So I sat and watched him eat the head of the sparrow, occasionally offering a starling wing on my fist. He'd look, but wasn't too interested. After he finished the head he tugged a bit and was able to free the sparrow. He was looking around with the sparrow dangling from his beak and I was more than a little concerned that he wanted to head to a better spot. Luckily he just repositioned the sparrow and went to work the best he could on it's back. On a whim, I tossed the starling wing I had into the air and suddenly he perked up. Another toss and he was looking hard. 'Huh,' I thought, 'Let's see what we can do with this!' I tied my lure line to the wing (just in case he did come for it) and tossed it again. He wanted it but wasn't willing to give up his sparrow for it.

I'd read on a merlin group list-serve about how someone had retrieved a merlin that had flown over a fence by tossing a skinned starling tied to a line right next to it. The merlin had left it's kill for the skinned bird and the falconer was able to lift it over the fence attached to the line. I thought I'd give it a shot and tossed the starling wing pretty much right at Goliath. He jumped for it but the sparrow was caught in the branches and he wouldn't let go. His had one foot on the sparrow, the other grasping for the starling breast, and his wings suspending him from the branches. He looked at the sparrow, back at the starling breast and made his decision. He let go of the sparrow, planted both feet on the starling breast and I gingerly lowered him out of the tree! **PHEW**

As soon as he let go of the sparrow it dropped from the tree as well so I gathered it up, got out the rest of the starling carcass from the day before and let him munch on that while I clipped him in and took a victory shot of the weekend's spoils at the base of the tree:

All's well that ends well I suppose! And I was only an hour late to the Halloween party! So 3 sparrows, two starlings before the end of October. The best start I've ever had to a season. It's gonna be a fun one!

Thursday, October 21, 2010

First Starling of the Season!

Had some time this morning so we went over to a nearby Walmart to see what was about. Goliath was heavier than I've ever flown him (90 grams) but I figured 'ta heck with it' and was really quite pleased at his performance.

While I've been throwing him at starlin
g carcasses for quite awhile now he's never actually had a good shot at one. I found a group of half a dozen or so feeding on the side of the building and got about 15 yards away before they started looking jumpy so I gave him a toss...They flushed well before he got there but he made them squawk for sure and then landed on top of a Home Depot next door. With his weight being high I wasn't sure how his response would be but I held my fist up without a tidbit and he came right back. Fantastic start!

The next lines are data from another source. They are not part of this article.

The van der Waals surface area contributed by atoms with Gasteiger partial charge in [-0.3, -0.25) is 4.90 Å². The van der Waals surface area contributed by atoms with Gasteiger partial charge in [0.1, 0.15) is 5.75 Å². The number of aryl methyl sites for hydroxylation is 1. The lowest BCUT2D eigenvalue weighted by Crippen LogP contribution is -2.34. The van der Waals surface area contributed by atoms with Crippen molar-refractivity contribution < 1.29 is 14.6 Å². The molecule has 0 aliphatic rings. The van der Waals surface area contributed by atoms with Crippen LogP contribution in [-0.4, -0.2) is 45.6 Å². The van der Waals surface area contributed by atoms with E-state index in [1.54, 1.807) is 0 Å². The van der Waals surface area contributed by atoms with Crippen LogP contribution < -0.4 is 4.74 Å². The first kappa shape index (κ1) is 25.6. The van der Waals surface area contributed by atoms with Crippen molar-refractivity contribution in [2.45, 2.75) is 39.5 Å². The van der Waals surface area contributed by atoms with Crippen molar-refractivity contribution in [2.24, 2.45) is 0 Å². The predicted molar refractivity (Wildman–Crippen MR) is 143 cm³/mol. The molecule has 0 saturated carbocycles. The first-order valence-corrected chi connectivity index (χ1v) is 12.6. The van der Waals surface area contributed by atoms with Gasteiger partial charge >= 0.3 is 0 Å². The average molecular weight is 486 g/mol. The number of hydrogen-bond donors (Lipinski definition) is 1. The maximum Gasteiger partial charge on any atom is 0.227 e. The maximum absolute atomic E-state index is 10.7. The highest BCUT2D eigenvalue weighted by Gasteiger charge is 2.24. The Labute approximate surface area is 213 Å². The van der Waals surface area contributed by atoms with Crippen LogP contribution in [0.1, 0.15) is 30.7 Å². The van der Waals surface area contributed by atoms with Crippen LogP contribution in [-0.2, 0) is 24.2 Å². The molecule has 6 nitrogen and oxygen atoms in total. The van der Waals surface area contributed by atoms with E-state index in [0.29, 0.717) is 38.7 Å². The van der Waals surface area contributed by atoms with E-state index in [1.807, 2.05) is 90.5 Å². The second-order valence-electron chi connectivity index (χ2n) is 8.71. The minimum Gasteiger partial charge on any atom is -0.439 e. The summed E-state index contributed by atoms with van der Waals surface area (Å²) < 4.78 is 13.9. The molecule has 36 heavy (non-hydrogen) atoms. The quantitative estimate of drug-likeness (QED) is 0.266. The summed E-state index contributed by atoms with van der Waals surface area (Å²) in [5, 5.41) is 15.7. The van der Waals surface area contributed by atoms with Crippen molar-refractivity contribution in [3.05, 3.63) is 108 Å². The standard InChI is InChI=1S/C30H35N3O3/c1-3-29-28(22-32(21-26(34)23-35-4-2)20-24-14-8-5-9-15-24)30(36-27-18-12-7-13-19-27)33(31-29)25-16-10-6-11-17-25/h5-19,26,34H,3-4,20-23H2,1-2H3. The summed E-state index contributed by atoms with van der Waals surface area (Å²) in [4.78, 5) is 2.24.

Our next slip was in the grass along the side of a restaurant. I was able to sneak a little closer this time and Goliath was right on top of one this time, I swear he grazed it's back, but it managed to evade him again. Still, he was chasing starlings so I was tickled pink!

It took awhile longer to find our next slip. I noticed a bunch of starlings feeding in between some parked cars. They seemed skittish but using the cars as cover I was able to get quite close. I should've thrown him but I thought they'd flush and my thinking was that if I held him up high on my fist he'd have a shot at them on the rise. Well, they didn't flush and Goliath smacked this one in a short flight in between the cars! Really not that much of a flight but for his first starling, I'll take it! I'd really like to work the throwing thing out but he's pretty good at these short flights off the fist!

Monday, October 18, 2010

#2 in as many days!

Couldn't be happier for our second week hunting.

With my wife and kids in tow I wanted it to be a good outing and surprisingly there were a lot of birds out and about. We had a decent slip at sparrows in a Home Depot parking lot and then found a group of about 20 starlings feeding out in a field. I tried to get as close as possible before throwing Goliath at them but they busted while I was still 20 yards away. I tossed him anyway but he just went up in a tree and yelled at me until I showed him some food. I got another toss at some sparrows on the way back to the car but that one didn't work out either.

We then headed to the Walmart where I caught the sparrow yesterday and hit the jackpot! The hedges were LOADED with sparrows. After he missed on the first slip I tossed him at some stragglers trying to hide in a small pine tree. I kicked the tree and tossed him at the fleeing birds and he chased for a bit before landing on a light pole directly above me. It was kind of cool to see him stoop to the fist from that angle when I brought out a tidbit.

We went back to the original hedge and the sparrows had returned. He shot off the fist and this time I saw him snag one on the edge of cover before he disappeared. I'd forgotten my good camera so I grabbed my cell phone and snapped this quick pic of him buried in the hedge:

I reached in and was able to grab a hold of the sparrow and lift them both out of the hedge. #2 in the bag! I snapped this photo with the good camera when we got home:

A crazy side note to the story is that last year I flew Hayduke several time in the same area. I was still experimenting with snap jesses at the time and had a pair whose snaps didn't quite "snap" like they were supposed to. Hayduke chased some sparrows into the very same hedge one time and came out without jesses. Luckily I had another pair and the day went on just fine. It's been almost a year since that happened but yesterday as I headed back to the car with Goliath and his sparrow in tow, my wife points to the curb and says, "Are those yours?" I took a look and said, "Yeah, they're mine from a year ago!" They were dirty and pretty crusty but otherwise in good shape (not that I'll use them, since the snaps are bad but still...). Crazy: